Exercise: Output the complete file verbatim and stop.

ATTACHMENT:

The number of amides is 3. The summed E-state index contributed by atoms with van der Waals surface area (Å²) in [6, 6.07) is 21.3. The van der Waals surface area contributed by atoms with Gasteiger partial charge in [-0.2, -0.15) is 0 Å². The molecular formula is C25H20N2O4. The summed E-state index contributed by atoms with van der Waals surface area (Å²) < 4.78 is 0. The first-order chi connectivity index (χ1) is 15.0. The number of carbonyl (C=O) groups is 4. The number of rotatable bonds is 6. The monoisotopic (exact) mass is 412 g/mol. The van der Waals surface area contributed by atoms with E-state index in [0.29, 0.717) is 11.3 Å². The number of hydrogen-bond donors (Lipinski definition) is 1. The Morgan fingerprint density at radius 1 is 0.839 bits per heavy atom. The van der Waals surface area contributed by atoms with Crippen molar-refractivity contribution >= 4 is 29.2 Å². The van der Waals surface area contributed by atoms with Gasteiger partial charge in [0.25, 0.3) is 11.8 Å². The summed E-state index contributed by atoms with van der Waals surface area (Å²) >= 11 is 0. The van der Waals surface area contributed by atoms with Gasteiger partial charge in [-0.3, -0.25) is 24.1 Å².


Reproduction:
The number of amides is 3. The summed E-state index contributed by atoms with van der Waals surface area (Å²) in [6, 6.07) is 21.3. The van der Waals surface area contributed by atoms with Gasteiger partial charge in [-0.2, -0.15) is 0 Å². The molecular formula is C25H20N2O4. The summed E-state index contributed by atoms with van der Waals surface area (Å²) < 4.78 is 0. The first-order chi connectivity index (χ1) is 15.0. The number of carbonyl (C=O) groups is 4. The number of rotatable bonds is 6. The monoisotopic (exact) mass is 412 g/mol. The van der Waals surface area contributed by atoms with E-state index in [0.29, 0.717) is 11.3 Å². The number of hydrogen-bond donors (Lipinski definition) is 1. The Morgan fingerprint density at radius 1 is 0.839 bits per heavy atom. The van der Waals surface area contributed by atoms with Crippen molar-refractivity contribution >= 4 is 29.2 Å². The van der Waals surface area contributed by atoms with Gasteiger partial charge in [0.25, 0.3) is 11.8 Å². The summed E-state index contributed by atoms with van der Waals surface area (Å²) >= 11 is 0. The van der Waals surface area contributed by atoms with Gasteiger partial charge in [-0.3, -0.25) is 24.1 Å².